Barr and Arnold stirred up tension with the show's writing staff by constantly rewriting scripts. "The writers had a fear of me and her," Arnold admitted. Among those writers were Joss Whedon and Amy Sherman-Palladino, who went on to create "Buffy the Vampire Slayer" and "Gilmore Girls," respectively. Whedon recalled the "Roseanne" set as a "brutal environment," while Sherman-Palladino remembered the writers each being given numbered shirts to wear, so they could be referred to by their numbers and not their names. "I was number 2," she said. "The writers did not think it was funny."

Barr, however, insisted the numbers were to "strip [writers] of their huge, colossal self-entitlement ... I think they learned something from it."

Her divorce from Tom Arnold was a train wreck

While the behavior of Roseanne Barr and husband Tom Arnold was typically erratic and extreme, that was apparently just a warm-up for what took place when they split up in 1994. The circumstances were characteristically bizarre, following the pair's weird fake "marriage" to assistant Kim Silva, described by the Washington Post as "some sort of prank." The breakup, reported the Post, came on the heels of the spouses' "violent argument" about Silva. Barr responded by changing the locks on their production offices and their home, hiring security guards to prevent Arnold from entering either. She also took a pair of scissors to Arnold's credit cards. 

As the Chicago Tribune reported, in Barr's divorce filing she claimed she'd "been a classic battered and abused wife," alleging that Arnold "hit me, struck me, has thrown objects at me, pinched me and verbally abused me." Citing that old classic "irreconcilable differences," Barr also asked that Arnold not be paid any alimony, and even sought a restraining order against him. 

The following year, Barr married Ben Thomas, whom she'd previously employed as her bodyguard. They divorced in 2002, and share a son, Buck. 

If you or someone you know is dealing with domestic abuse, you can call the National Domestic Violence Hotline at 1−800−799−7233. You can also find more information, resources, and support at their website.

That time she dressed up as Hitler

Roseanne Barr built her comedy career on pushing the envelope, but she pushed it a bit too far in a 2009 photo shoot for the now-defunct Heeb Magazine. In those photos, Barr was costumed as infamous Nazi leader Adolf Hitler, replete with mini-moustache and swastika armband, holding a tray of fresh-from-the-oven gingerbread men. "She nails the Fuehrer's facial expressions with twisted glee," noted writer Oliver Noble in the text accompanying the photos, describing Barr — who is herself Jewish — as she takes "the burnt gingerbread 'Jew Cookies' out of the oven."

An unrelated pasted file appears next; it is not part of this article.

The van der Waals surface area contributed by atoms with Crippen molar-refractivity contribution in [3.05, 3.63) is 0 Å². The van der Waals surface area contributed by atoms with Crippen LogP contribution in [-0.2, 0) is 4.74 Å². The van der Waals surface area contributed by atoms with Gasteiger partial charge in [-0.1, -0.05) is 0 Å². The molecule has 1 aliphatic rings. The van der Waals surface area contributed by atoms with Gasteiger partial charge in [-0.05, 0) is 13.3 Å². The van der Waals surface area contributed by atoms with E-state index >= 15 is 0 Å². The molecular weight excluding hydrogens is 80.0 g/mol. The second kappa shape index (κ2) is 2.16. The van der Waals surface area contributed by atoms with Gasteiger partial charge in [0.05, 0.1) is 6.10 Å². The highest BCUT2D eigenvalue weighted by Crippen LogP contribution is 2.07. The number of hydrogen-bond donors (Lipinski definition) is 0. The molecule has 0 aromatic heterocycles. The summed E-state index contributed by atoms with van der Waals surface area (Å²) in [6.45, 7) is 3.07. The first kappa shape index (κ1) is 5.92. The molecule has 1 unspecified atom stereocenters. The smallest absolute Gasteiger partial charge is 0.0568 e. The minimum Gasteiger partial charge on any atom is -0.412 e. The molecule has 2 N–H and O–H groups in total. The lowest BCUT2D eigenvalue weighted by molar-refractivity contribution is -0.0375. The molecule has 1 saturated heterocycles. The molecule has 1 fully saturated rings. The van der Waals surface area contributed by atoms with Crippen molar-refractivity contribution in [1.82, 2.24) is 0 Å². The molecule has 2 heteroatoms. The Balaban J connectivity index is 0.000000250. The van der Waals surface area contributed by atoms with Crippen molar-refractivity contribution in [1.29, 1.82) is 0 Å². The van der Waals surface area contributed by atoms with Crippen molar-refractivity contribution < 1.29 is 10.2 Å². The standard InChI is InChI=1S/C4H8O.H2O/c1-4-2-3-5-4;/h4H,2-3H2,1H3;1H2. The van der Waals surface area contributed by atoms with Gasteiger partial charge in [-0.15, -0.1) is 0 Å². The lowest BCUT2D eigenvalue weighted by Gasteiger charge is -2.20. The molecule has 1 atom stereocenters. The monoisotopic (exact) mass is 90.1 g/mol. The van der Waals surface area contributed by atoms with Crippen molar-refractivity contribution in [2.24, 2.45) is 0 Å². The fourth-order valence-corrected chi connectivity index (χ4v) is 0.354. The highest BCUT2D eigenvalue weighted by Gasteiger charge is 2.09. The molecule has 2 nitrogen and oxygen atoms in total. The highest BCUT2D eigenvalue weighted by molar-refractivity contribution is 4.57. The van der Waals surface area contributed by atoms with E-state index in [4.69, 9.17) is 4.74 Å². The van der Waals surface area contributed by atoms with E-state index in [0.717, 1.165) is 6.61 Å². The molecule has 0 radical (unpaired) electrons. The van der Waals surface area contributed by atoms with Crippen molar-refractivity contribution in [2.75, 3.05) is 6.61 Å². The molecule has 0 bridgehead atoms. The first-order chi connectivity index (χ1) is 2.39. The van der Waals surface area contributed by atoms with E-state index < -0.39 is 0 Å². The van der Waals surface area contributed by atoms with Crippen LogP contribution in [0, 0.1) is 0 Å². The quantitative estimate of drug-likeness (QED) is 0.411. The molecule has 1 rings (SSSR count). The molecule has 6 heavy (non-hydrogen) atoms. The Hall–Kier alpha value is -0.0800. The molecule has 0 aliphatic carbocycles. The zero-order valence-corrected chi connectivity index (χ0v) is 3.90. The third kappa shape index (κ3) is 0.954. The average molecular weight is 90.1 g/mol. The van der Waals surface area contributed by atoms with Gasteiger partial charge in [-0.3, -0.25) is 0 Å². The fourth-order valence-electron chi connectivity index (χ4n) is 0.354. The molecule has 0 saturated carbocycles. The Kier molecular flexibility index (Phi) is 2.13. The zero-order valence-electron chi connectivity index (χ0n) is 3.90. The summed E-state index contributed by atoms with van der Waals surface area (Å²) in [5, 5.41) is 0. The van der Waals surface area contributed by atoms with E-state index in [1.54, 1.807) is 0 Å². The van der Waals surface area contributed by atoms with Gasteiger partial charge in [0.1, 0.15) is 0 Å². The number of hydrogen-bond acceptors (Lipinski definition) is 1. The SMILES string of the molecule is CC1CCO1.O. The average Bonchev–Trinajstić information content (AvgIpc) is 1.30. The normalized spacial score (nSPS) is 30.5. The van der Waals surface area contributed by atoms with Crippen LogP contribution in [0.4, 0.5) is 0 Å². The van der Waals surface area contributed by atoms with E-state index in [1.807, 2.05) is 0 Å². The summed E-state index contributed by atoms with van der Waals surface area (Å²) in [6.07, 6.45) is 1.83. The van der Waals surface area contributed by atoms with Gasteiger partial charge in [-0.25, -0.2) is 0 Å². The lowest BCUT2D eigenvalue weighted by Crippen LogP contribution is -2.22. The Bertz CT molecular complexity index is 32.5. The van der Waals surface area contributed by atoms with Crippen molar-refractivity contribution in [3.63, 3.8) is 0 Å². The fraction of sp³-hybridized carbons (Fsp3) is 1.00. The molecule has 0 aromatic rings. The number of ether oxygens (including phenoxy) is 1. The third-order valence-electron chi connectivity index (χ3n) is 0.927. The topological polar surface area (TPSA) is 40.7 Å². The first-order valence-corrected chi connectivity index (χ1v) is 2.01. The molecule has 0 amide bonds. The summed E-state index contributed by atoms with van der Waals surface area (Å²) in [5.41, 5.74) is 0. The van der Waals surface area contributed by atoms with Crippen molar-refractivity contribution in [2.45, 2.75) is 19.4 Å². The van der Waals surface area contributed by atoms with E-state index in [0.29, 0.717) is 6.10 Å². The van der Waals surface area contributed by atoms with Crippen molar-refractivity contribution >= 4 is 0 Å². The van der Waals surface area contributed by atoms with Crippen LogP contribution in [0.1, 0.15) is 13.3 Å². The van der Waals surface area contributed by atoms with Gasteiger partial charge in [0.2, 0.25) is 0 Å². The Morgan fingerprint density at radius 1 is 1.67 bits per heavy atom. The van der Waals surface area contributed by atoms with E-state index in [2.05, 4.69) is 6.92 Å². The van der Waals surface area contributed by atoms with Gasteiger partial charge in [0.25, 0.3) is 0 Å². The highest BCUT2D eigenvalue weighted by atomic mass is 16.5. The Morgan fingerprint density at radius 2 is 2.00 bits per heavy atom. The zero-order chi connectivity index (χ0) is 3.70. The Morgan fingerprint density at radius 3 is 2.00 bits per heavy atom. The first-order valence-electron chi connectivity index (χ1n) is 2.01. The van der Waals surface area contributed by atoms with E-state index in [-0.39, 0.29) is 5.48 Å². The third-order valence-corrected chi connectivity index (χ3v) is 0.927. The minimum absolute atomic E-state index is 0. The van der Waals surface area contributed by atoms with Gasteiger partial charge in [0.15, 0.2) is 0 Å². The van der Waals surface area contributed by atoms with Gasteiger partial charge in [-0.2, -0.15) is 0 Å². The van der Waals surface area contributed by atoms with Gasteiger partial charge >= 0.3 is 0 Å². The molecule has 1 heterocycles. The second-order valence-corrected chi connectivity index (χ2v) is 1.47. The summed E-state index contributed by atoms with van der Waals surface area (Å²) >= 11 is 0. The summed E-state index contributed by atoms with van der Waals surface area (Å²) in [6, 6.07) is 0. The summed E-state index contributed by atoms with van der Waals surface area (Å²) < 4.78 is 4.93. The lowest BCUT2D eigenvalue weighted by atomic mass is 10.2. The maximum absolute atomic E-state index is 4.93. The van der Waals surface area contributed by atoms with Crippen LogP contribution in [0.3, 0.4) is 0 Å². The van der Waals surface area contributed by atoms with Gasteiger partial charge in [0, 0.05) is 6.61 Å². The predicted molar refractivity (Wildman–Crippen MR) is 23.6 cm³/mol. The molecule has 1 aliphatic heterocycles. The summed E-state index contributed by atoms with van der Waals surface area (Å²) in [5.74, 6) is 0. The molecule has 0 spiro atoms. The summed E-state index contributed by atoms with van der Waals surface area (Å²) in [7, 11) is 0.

Predictably, the photos caused outrage, particularly with former Fox News host Bill O'Reilly (who would go on to become the source of much scandal himself a few years later). "Apparently, she is mocking the Holocaust," O'Reilly solemnly told viewers.

While Heeb publisher Joshua Neuman attempted to defend the photos ("For better or worse, hasn't the Holocaust itself been domesticated?" he wrote), Barr subsequently appeared on "The Green Room with Paul Provenza" and offered her own take on the backlash. "Oh my god, you don't wanna piss off Jews," she said. "Even if you're a Jew, don't piss off Jews."

Her attention-seeking run for president

Let it never be said that Roseanne Barr has not been ahead of the curve. Back in 2012, she launched a bid to become president of the United States — a full four years before it became clear that a celebrity television star could actually be a viable presidential candidate. As Entertainment Weekly reported, Barr announced her candidacy during an appearance on "The Tonight Show." "I'm totally serious," she insisted to host Jay Leno, who asked if she'd be running as a Republican or a Democrat. "I'm not for either party because they both suck and they're both a bunch of criminals," she responded, revealing she was launching her own political party, "the Green Tea Party."

As a Vulture retrospective on the campaign pointed out, Barr wound up running initially as a Green Party candidate, and then for the newly-formed Peace and Freedom Party. 

While Barr never came close to winning, her political journey did form the basis for the 2015 documentary "Roseanne for President!" As a trailer for the doc made clear, Barr's platform was all over the place, running the gamut from legalizing marijuana to reinstating the guillotine as a form of capital punishment.

She claimed Marie Osmond's son was gay after his suicide